John Wesley: Building a Bridge Between East and West?

I was questioned on one of my comments on another blog post about where I saw John Wesley and Catholic theology fitting together. I thought it would be good to copy my response here because I have often thought that John Wesley could serve as a potential starting point for building a bridge between the East and the West when it comes to theology.

Sadly, John Wesley the theologian has been largely ignored over the past two hundred-odd years in favor of John Wesley the evangelist, church-planter, organizer. It is only within the past couple of decades that Wesleyan scholars have “rediscovered” Wesley’s theology. Before that, the common consensus was that Wesley was a rather mediocre theologian. Of course the one exception to this is Wesley’s ideas on “perfection.” This idea has a great deal in common with the idea of theosis and, to my knowledge, Wesley is the only Protestant who has embraced this theological concept. Although perhaps with the revival of modern interest in Patristics, Catholicism, and Orthodoxy there are now some more Protestants who are willing to embrace this idea. However, at the time, John Wesley took a lot of flak for his ideas on perfection.

Of course I must also say a “mea culpa” because old habits are hard to break and poor Charles Wesley did not show up in the post. Scholars and theologians are gradually bringing Charles Wesley into greater place in the Wesleyan movement because he was at least as influential as his brother, even if his brother gets all the credit. That’s not to mention the influence of their father, Samuel Wesley; and undeniably their mother, Susanna Wesley. I could probably delve into each of the family members and write an entire thesis on this topic (hey, there’s an idea!)

Anyway, here follows my (slightly) edited post:

I see Wesley as perhaps being a great bridge between East and West when it comes to theology. Wesley was certainly as well-versed in the teachings of the major theologians of both East and West as a person could be in 18th-century England. He was good friends for a while with an Eastern Orthodox bishop. And a Methodist legend has it that Wesley was ordained bishop by this Orthodox bishop, but this is likely wishful thinking. At the very least it takes more than one bishop to ordain another bishop (I think it takes three).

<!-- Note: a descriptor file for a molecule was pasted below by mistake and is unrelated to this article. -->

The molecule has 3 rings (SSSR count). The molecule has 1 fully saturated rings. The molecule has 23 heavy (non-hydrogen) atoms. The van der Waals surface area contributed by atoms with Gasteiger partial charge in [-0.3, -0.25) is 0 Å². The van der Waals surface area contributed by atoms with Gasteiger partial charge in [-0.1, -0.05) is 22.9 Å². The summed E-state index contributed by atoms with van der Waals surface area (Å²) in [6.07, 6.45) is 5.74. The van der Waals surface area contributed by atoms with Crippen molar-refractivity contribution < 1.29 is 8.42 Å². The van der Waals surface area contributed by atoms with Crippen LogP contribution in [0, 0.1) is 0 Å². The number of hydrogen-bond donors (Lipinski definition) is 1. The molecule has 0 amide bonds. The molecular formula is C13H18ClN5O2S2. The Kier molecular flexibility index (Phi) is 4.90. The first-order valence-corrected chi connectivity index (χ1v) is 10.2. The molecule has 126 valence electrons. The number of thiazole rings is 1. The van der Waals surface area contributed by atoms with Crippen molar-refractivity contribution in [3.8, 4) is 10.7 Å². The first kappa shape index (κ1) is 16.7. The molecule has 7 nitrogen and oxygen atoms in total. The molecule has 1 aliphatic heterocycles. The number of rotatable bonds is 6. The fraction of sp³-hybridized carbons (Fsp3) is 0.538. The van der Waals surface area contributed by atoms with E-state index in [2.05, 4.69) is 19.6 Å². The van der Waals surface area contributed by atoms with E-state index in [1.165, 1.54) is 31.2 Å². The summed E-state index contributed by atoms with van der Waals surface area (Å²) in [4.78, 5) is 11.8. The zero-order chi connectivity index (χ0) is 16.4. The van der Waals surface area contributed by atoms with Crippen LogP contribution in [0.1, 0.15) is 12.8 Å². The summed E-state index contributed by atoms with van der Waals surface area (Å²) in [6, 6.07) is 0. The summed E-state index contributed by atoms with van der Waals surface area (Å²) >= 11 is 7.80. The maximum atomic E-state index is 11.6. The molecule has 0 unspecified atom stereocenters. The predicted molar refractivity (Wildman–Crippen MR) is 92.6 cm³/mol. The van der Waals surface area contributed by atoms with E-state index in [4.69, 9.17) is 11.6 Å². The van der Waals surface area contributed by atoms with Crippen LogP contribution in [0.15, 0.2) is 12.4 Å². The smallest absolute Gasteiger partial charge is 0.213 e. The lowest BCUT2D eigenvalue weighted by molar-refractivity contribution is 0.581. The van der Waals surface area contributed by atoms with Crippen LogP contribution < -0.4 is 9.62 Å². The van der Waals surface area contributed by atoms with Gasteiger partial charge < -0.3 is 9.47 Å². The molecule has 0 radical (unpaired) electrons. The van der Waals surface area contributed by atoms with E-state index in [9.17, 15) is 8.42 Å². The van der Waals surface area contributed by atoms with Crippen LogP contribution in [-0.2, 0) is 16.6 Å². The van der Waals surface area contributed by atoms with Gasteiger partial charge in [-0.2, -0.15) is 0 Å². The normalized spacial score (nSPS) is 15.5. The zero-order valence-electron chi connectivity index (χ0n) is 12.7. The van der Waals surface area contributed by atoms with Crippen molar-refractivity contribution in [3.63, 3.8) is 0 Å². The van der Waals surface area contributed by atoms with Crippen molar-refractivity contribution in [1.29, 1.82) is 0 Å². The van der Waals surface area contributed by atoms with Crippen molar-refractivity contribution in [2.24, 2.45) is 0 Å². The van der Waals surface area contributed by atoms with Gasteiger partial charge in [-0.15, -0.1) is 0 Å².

John Wesley also believed that Mary remained a virgin her entire life (good luck finding very many Methodists that ascribe to that these days!) He also took the Eucharist at least three times a week and refused to ordain anyone who didn’t participate in the Eucharist at least once a week. I think Wesley was also positively Franciscan when it came to possessions. When he died the only money he personally owned was what was in his wallet (I think it was a handful of shillings which is like, what? Maybe twenty dollars in today’s money?) He also stipulated that his coffin’s shroud should be cut into pieces and made into clothes for the poor.

I think Wesley was definitely a prophet to church people who were a bit too comfortable with just “the way things were.” Along with other Anglo-Catholics (and there were others although perhaps not so famous), John Wesley went out to where those most in need were living and working. And it’s important to remember that of course the Eucharist was an important part of going out to those in need. So I guess again in that respect Wesley is somewhat Franciscan. They both took to heart the “go” part of the Great Commission.

Of course there are things that Wesley said and wrote against Catholics. I can’t (and won’t) try to deny that. I think Wesley was just very much a product of his times. England has laws against Catholics even until today. At the same time, he was on friendly terms with particular Catholics and sought common understanding where there was common understanding. And we should remember that Wesley also wrote and spoke the same way about many people in the Church of England too. His overwhelming concern was on a “living relationship” with God rather than simply following the mere forms of religion with no inward change in the individual.

Then of course there’s Wesley’s “peculiar doctrine” of perfection. Many scholars have already noted how much this has in common with the theological idea of “theosis” that is expressed by Catholic and Orthodox thinkers and (to my knowledge) not a single other Protestant thinker.